The federal structure was the instrument of promoting national unity and accommodating regional diversity, which continues to define India and Indian-ness even today. To do this, the Indian constitution had to recognise linguistic, ethnic as well as cultural diversities and the distinctive social systems that go with them.

The geography of India’s states initially corresponded roughly to linguistic identities though language alone was not the basis of creating the states of India through the States’ Reorganisation Commission set up in 1953.

Linguistic diversity was also recognised by not having any one single national language but having an astounding 22 national languages with Hindi (spoken only by 40 per cent of the population) as the official language. An Indian currency note has its denomination written in 17 Indian national languages, including Hindi and English. States are free to use their own languages for official purposes within their geographical boundaries. For inter-state communication English is preferred.

Once the agitations over linguistic identities were over in the 1960s, subsequent state formation in India especially in the late 1960s, 1970s and even in the 1980s in the North-East of India was on ethnic grounds.

So, Nagaland, the home of the Naga tribes, became a separate state in 1963. It was followed by Meghalaya in 1972, where two dominant tribes- the Khasis and the Garos live. Mizoram, where there was a major armed insurgency for secession led by the Mizo tribals, first became a Union Territory in 1972, and later achieved statehood – along with Arunachal Pradesh – in 1987. Arunachal Pradesh has no single dominant tribe or language and the people from different tribes, in fact, use Hindi as a means of communication between themselves.

When three new states were created in November 2000- Jharkhand, Chhatisgarh and Uttarakhand- the basis was not ethnicity and language but lack of development in these regions which had been parts of other larger states till then.

The point is that Indian federalism continues to be flexible enough to dissipate tensions arising out of diversities of language and ethnic identity as well as tensions arising out of uneven development of regions where self-governance is expected to give better results.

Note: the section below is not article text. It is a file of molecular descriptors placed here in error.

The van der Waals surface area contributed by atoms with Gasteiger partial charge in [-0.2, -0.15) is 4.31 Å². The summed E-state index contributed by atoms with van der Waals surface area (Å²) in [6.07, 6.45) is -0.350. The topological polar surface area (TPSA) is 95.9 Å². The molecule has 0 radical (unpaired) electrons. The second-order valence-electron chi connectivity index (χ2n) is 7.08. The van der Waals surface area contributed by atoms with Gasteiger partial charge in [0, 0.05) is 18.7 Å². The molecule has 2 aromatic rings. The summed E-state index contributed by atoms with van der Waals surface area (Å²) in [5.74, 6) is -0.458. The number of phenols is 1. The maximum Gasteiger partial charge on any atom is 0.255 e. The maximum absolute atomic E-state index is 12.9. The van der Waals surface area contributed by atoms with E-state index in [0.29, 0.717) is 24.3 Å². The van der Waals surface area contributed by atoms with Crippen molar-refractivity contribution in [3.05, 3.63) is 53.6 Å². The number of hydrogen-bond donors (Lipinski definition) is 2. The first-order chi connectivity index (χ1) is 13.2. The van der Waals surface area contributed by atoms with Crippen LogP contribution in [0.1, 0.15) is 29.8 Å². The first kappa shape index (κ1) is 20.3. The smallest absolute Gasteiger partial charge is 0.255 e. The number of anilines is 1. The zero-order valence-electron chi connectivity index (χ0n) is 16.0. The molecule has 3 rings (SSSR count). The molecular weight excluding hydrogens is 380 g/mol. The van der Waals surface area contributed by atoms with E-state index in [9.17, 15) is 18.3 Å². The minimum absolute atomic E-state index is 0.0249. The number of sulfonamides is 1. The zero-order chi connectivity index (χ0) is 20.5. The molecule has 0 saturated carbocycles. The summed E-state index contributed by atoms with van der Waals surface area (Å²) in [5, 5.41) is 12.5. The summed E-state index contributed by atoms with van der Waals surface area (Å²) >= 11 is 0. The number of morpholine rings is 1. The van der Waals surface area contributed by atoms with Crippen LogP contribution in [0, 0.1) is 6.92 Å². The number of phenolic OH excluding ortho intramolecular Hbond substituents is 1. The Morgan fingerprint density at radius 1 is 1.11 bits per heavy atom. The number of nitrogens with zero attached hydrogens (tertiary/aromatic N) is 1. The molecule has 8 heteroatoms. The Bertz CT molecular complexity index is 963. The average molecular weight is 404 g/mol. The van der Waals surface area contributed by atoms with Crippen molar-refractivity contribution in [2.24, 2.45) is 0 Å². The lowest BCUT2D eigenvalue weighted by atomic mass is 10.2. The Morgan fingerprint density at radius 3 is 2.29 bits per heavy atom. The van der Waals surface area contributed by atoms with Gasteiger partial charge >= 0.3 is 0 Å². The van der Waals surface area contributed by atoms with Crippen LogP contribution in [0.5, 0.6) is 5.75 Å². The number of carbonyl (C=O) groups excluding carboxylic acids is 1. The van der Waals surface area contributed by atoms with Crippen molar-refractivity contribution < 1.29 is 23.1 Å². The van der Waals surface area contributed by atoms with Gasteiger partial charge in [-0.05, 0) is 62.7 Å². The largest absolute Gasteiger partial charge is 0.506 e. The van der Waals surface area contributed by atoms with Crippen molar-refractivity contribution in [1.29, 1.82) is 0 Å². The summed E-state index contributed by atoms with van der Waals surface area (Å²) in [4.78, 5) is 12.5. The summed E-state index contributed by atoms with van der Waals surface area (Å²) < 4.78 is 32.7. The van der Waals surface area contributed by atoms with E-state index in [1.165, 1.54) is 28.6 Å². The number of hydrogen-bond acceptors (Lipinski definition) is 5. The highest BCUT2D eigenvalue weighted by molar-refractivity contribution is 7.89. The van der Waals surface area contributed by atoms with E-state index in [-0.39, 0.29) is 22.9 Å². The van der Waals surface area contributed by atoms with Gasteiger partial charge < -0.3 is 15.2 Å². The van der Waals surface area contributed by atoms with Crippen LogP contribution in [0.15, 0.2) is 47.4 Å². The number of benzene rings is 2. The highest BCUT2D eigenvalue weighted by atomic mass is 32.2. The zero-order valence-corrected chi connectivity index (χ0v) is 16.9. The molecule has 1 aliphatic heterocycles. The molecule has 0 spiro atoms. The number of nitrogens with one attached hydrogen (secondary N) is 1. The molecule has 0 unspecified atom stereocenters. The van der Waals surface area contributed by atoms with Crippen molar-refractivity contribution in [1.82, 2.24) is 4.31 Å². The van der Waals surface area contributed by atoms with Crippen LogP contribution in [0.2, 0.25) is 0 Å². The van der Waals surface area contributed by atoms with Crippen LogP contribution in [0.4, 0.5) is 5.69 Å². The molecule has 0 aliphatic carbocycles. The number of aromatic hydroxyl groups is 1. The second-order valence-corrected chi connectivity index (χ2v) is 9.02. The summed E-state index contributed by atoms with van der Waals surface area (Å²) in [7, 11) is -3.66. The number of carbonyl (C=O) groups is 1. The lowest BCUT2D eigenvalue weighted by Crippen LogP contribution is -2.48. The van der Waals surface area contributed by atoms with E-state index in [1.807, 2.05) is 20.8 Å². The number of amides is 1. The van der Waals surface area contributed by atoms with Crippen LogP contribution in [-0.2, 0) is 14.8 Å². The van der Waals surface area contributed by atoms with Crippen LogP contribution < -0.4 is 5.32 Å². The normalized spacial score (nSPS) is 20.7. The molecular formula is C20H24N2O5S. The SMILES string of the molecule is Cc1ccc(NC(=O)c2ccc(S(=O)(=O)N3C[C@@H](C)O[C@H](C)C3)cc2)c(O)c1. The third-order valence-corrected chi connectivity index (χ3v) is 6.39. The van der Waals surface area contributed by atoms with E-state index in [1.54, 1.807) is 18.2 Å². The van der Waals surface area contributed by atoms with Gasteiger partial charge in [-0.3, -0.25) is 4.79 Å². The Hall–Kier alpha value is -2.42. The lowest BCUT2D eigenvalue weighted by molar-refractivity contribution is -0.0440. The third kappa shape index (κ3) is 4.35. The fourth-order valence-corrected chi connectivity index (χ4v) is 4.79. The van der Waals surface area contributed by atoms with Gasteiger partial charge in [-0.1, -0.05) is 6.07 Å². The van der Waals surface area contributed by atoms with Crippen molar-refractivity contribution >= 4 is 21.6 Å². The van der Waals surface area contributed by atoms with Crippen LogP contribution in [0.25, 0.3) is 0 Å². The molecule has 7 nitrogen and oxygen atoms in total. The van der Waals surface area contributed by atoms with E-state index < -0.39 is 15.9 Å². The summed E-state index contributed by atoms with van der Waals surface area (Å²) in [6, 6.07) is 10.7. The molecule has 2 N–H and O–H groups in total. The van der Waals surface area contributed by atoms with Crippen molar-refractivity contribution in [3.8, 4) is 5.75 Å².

Although the Indian Constitution bans secession, there are other mechanisms to meet the aspiration of various peoples for self-governance. The Indian Constitution has changed and been re-written to meet the political desires of fellow citizens provided the unity of the nation is maintained and the basic character of the Constitution is safeguarded.

Through such responses to politically articulated demands at various times, the Constitution of India has evolved into an asymmetric federalism so that not all states have the same relationship with the Centre and it explicitly recognises the diverse histories and the changing trajectories of development of the different states of the Union.

Thus developmentally backward states such as the hill states of India have special financial provisions and get special incentives. The North-eastern tribal states have special provisions because of their history, culture and geography. Within the states, if there is a specific ethnicity/tribal minority which feels that it needs sub-state autonomy, it is granted such autonomy by the creation of special autonomous district councils. Many such councils exist in India’s North-Eastern states given their ethnic diversity.

The twin guiding principles of asymmetric federalism- whether in terms of the relationship between the Centre and a particular State or between a State and the different Autonomous District Councils or sub-state structures within it are: meeting the aspiration of self-rule; and self-rule being inextricably linked to shared rule. Once these two criteria are met, there is enough flexibility in the Indian system to think of innovative federal relationships.

indiaIt is the simultaneous play of these processes of state formation and nation formation which has resulted in the Indian national identity as we know it today which, unlike many other national identities elsewhere, is not based on any particular religion, language, ethnicity or a dominant homogenising culture.

It is based on Constitutionality, the notion of citizenship, and tolerance of linguistic, religious, cultural and ethnic diversity. That is why a Sonia Gandhi, born in Italy, but Constitutionally a citizen of India is as much an Indian as this writer born in Delhi. So are the Nagas, the Mizos, the Ahoms, the Arunachalis, the Tamils, Telugus, Kannadigas or whatever identity one wants to wear. When we Indians say that our nationalism represents “unity in diversity”, we are only trying to capture the intertwined processes of our state and nation building which continue to define India and our Indian-ness. Defining Indian-ness, therefore, is a continuous process of negotiation within the complex possibilities of federation available within our Constitution.

 

About Author: Bharat Bhushan (PhD) has been a journalist for 25 years. He is the founding editor of Delhi’s Mail Today newspaper and a well-known
commentator on Indian politics. Bharat is currently Senior Academic Consultant to the Indian Council for Social Science Research.